An unapologetic plant geek shares advice and opinions on gardening, the contrived and the natural landscape, as well as occasional topics from the other side of the gate.

August 30, 2016

Back to Belle Isle

     Well hello! Why yes, I do still blog, though lately not often. It's just that I've been working very hard this summer, and playing equally as hard. I also helped throw a big party, spent time dodging a health bullet, and lastly, but not leastly, we managed to get our only child off to college. This last item was why I found myself in Richmond, and at VCU, two weekends in a row. He said "no" when I first asked if he wanted to bring his bike when we took him and his things up for dorm move-in weekend. However, sometime in the ensuing week he changed his mind, and I ran it up to him this past weekend. I didn't mind, the trip is just two hours, and I wanted to see him, the dogs did too, plus I enjoy Richmond. Although I wasn't born there, it was where I was raised, and I guess I still call it my hometown.

     After my delivery was made, lunch eaten, and recent dorm room enhancements viewed and complemented, the dogs and I traveled a few blocks down to the James River for a hike to Belle Isle. In my late teens and twenties, my friends and I would often have great adventures there. To reach the island back then we would hop the rocks if the water was low enough. Otherwise, we had to scale a stone railroad support column, using old electrical cables to reach an abandoned trestle, then we crossed over the rushing water, while avoiding the missing, rotten or loose railroad ties. Once there we usually had the island to ourselves, and could explore its flood-ravaged, abandoned buildings unhindered. These days the island can be reached by a pedestrian bridge that is suspended from the undersides of the Lee Bridge. Judging by the full parking lot, and all of the people on the island, Belle Isle today must be one of the city's most popular attractions.

     To reach the footbridge, I first had to walk underneath the still active CSX trestle, cars overhead carrying coal to the coast.
Belle Isle - CSX Trestle (4)

Belle Isle - CSX Trestle (2)

Belle Isle - CSX Trestle (1)

     You can easily tell that the railroad trestle, and the current incarnation of the Lee Bridge (from which the footbridge is suspended) were built in different eras.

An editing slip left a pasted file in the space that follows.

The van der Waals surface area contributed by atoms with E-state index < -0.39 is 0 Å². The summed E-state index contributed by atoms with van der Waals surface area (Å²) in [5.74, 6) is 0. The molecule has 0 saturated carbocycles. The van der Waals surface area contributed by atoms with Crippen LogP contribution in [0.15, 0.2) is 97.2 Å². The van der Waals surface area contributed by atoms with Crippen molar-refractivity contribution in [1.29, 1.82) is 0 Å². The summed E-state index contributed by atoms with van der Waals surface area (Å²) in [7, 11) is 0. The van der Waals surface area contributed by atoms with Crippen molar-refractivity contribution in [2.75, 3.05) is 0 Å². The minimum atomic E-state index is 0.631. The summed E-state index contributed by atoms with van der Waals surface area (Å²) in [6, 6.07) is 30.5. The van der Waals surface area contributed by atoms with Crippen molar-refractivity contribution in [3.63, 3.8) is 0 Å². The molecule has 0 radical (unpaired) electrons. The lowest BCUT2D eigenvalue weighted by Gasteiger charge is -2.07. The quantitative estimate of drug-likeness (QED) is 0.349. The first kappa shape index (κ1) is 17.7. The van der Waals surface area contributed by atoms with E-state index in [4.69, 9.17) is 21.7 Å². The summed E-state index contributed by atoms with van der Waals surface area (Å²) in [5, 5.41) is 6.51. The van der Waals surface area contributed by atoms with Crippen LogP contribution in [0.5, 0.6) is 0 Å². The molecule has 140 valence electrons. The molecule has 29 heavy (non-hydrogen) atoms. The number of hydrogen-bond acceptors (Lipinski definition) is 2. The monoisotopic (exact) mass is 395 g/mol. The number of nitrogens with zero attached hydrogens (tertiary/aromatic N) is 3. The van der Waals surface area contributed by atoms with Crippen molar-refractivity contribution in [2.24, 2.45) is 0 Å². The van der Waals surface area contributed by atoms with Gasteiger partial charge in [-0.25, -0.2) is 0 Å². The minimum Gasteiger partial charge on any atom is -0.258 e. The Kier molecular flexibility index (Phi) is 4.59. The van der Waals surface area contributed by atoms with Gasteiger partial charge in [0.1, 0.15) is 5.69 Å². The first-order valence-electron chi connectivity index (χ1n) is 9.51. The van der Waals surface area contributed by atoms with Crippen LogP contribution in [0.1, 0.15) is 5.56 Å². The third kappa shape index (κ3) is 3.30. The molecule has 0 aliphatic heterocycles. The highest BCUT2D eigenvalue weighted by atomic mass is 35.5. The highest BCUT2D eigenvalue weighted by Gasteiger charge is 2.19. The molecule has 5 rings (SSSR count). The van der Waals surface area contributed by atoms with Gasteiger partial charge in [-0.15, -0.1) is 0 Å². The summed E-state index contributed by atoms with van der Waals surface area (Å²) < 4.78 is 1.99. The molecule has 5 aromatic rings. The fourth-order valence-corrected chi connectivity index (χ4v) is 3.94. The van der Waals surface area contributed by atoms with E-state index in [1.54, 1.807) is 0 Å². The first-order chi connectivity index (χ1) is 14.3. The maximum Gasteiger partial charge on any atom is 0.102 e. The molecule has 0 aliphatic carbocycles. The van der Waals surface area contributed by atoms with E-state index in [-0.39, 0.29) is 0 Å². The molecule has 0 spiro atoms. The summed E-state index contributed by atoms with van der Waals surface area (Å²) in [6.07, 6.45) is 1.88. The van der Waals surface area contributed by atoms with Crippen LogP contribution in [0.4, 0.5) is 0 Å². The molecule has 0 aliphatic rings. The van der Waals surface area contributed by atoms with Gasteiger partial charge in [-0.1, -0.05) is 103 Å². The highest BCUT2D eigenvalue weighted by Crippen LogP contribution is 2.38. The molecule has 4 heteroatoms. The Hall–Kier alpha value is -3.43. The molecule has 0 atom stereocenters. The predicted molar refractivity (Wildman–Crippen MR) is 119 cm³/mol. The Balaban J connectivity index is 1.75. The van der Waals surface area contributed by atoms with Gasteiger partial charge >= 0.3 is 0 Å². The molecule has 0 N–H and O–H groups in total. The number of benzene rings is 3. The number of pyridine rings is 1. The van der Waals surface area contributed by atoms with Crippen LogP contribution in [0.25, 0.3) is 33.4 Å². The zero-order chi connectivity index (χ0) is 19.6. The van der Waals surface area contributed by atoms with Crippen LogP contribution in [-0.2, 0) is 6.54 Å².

Belle Isle - Pedestrian Bridge (2)

Belle Isle - Pedestrian Bridge (3)

Belle Isle - Pedestrian Bridge (4)

     Belle Isle has a long history. Native Americans and early colonist fished here, Capt. John Smith explored it in 1607, stone was quarried here, and it was the site of some of Richmond's first industry. It was also the site of a notorious Civil War prison for Union soldiers. During the 20th century it was home to a hydroelectric power plant, and steelworks, the remains of which are now covered in thick vegetation, as is most of the island. There are many native tree species thriving on the island including river birches, sycamores, oaks, black cherries, hickories, and sassafras, with non-natives like Paulownia, mimosa, and Ailanthus doing there best to take over. The trees themselves, and the ruined structures are covered in vines, especially native trumpet vine and Virginia Creeper, of course English Ivy has also made the island home. In sunnier areas large grasses and wildflowers grow lush. There are many trails throughout the island for hiking, biking, jogging, and whatever; signs interpret the island's varied history along the way.
Derelict Bridge

Belle Isle - Platanus occidentalis

Belle Isle - Powerhouse (2)

Belle Isle - Quarry

Belle Isle - Rhus and Panicum

Belle Isle - Steelworks (1)

Belle Isle - Steelworks (3)

Belle Isle - Steelworks (4)

Belle Isle - Steelworks (6)

Belle Isle - Steelworks

Belle Isle - Clematis paniculata (2)

Belle Isle - Clematis paniculata

Belle Isle - James River (1)

Belle Isle - James River (4)

Belle Isle - Patriots

Brown's Island (1)

Belle Isle - Richmond Skyline

      Haven had many roles in Richmond's history, I am so glad that today Belle Isle is a much needed city-center oasis for both wildlife and people.

July 15, 2016

Ninth Annual Citywide Bloomday

     As I do each year for July's Bloom Day, crapemyrtles (Lagerstroemia species and hybrids) are celebrated. 2016 finds the trees flowering about two weeks later than normal. Typically they are at peak color in mid-July, but until just recently, we have not had an extended stretch of hot weather, which they need to begin blooming. So earlier this week I took to my bike to see what color I could find, and what follows are just a few very random shots from the west side of Norfolk. 
Hanover and Wythe

Delaware

Pink

Bolling Ave.

Carroll Place

Out Buildings

Blue

Purple

     I had stopped at a 7/11 to take a photo of a particularly colorful crapemyrtle. While my eye was fixed to the camera, I was startled by a very bubbly voice asking if I was there for "the 7/11", to which I said no, I was here to take a photo of the tree. She asked if I would like her to be in the photo, and thought why the hell not. I asked her name, she said Ieasha, and as we parted she called me Love Bug. I didn't put two and two together about it being July 11th at a 7/11, so I rode off without my free Slurpee. In the photo Ieasha looks as if she is holding a crapemyrtle bouquet, but the tree is nearly 15' away.
Oh Thank Heaven

     Do you have random shots of something blooming? If so join in the monthly celebration of Garden Bloggers Bloom Day, hosted by Carol at May Dreams Gardens.